Camping in Canyonlands National Park

When I discovered there was a national park in Utah I had never been to, I was shocked…and determined to go see it. When Canyonlands announced a special viewing party for the eclipse that was all the reason I needed.

Canyonlands is divided into three districts, none of which are accessible by the other. Thank the Colorado and Green rivers for that. We went to the Needles district (the most southern) because it promised great hikes and a campground. This area is 1-1/2 hours southwest of Moab and there’s nothing between the two; so bring plenty of gas and ice. (FYI: The Maze district is the most remote wilderness in the lower 48 states and requires backcountry permits to really explore.)

There is a small campground and store just outside the park but you will pay in blood for gas, ice, and showers. DO NOT complain to the lady in charge about the cost of showers or she will escort you out (seriously).

Getting a spot in the park’s campground is little difficult during the busy seasons since they don’t take reservations. The ideal way is to get there the night before, camp just outside the park (there are plenty of places to camp if you don’t need bathrooms and such), and then drive in at seven in the morning (apparently 9:30 is too late). Find someone who’s leaving that day and ask if you can put your slip under theirs.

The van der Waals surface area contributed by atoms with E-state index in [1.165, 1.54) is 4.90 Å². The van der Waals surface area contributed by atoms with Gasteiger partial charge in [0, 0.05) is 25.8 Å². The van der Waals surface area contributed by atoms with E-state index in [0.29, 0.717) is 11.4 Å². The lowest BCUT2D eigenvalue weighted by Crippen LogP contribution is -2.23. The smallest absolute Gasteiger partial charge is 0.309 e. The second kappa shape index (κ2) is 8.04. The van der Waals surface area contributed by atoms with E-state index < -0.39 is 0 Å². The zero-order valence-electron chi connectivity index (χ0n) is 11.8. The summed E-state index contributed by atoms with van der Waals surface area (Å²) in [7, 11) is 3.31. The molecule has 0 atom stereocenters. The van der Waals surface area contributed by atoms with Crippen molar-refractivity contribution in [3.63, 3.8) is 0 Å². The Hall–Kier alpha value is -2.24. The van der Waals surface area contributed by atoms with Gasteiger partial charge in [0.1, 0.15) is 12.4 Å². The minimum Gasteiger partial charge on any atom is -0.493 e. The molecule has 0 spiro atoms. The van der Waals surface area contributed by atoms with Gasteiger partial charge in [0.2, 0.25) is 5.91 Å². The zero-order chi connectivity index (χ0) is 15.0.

Be prepared to hike. This park is not some drive-by you do on a Sunday afternoon. The best scenery takes some work to get to. The shortest trails started around 6 miles round trip. Lots of great places for backpacking, and unlike some of the national parks you will find solitude. There are several jeep trails that require expert off road driving (if someone wants to take me, I’ll provide the steak and Mountain Dew).

Canyonlands is on par weather wise with Moab so spring and fall are best.

Viewing the eclipse. Nobody joined with us when we sang “Total Eclipse of the Heart.”

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